The Design, Fabrication and Characterization of Mock Latex Aorto-Iliac Bifurcations

J.C. Conti1, E.R. Strope, D. Rohde, K. Price, and S. Kulan

Dynatek Dalta Scientific Instruments
1 Southwest Missouri State University


Mock arteries made of latex or other materials greatly aids the development of medical products in that certain durability and performance characteristics can be determined in vitro. It is critically important, however, that the dimensions and three-dimensional mechanical properties of these devices be precisely known. Up until now, we have been unable to design aorto-iliac bifurcations to be used in the in vitro testing situation that could be evaluated both at real time or at accelerated rates. The problems are related to the errors associated with laser and ultrasonic measurements or the averaging techniques necessary for internal volume displacement techniques on tapered bifurcations.


The purpose of this work was to design a mock aorto-iliac bifurcation that could be precisely characterized with respect to its internal compliance at various testing frequencies.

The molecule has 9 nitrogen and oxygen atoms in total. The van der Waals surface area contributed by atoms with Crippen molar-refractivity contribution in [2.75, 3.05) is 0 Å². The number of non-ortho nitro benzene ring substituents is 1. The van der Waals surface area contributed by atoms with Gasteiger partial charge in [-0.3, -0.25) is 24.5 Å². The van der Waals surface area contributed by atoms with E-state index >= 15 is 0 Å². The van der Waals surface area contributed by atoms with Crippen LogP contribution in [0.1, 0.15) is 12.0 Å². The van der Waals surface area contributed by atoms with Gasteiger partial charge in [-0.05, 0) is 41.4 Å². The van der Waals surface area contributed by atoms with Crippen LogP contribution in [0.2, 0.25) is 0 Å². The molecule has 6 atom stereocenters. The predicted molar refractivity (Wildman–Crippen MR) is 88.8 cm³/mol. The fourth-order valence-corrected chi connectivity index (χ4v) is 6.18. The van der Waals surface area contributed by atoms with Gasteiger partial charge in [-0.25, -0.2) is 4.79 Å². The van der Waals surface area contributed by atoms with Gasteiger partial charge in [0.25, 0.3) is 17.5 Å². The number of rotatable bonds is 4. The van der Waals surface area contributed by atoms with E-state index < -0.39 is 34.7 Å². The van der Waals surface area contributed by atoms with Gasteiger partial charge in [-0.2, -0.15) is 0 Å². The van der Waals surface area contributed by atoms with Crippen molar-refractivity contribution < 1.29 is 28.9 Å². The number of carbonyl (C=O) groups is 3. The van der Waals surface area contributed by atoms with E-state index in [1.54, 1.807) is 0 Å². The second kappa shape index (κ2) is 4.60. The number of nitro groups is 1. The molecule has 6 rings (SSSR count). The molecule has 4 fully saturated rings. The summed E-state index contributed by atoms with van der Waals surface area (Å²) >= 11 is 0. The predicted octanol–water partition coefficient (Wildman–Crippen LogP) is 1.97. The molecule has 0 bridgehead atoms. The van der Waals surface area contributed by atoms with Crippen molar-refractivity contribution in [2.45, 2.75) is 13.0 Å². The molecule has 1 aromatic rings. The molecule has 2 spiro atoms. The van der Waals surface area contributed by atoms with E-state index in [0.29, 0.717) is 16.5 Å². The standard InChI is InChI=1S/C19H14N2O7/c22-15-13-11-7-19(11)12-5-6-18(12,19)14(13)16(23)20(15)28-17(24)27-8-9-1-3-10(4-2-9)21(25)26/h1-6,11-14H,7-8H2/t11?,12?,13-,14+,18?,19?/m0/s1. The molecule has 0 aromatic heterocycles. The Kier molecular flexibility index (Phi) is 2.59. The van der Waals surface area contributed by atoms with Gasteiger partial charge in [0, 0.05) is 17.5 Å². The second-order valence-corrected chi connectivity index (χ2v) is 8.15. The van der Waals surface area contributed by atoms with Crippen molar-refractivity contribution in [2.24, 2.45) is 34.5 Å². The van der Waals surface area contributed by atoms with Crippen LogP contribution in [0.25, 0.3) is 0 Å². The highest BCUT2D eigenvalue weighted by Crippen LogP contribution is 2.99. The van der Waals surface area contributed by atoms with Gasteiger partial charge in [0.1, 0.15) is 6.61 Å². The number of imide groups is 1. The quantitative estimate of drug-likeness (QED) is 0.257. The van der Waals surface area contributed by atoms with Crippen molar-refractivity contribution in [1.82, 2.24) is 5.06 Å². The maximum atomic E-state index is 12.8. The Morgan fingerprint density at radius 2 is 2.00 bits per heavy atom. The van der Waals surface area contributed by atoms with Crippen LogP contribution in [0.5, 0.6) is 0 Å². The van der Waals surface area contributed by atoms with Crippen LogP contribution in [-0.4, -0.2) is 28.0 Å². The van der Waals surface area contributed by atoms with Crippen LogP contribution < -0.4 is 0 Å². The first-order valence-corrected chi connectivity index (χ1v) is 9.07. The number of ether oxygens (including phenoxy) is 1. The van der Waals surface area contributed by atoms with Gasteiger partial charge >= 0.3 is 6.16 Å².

Material and Methods

A three part mold was developed as indicated in Figure 1. This mold was used to make non-tapered sections of the aorto-iliac bifurcation such that the individual components of the mock artery could be isolated and independently tested. Several different wall thicknesses were used in the fabrication of a series of devices and Table 1 shows results of various diameters of the aortic or iliac components versus the radial compliance.


The wall thickness versus compliance relationships suggest the need for a complex dipping procedure that would result in different wall thicknesses for the aortic versus iliac components. We are currently in the process of testing the full device. We predict that the resultant average compliance of the device would be 5 to 7%. Results will also be available from a comprehensive evaluation of internal radial and longitudinal compliance versus testing frequency.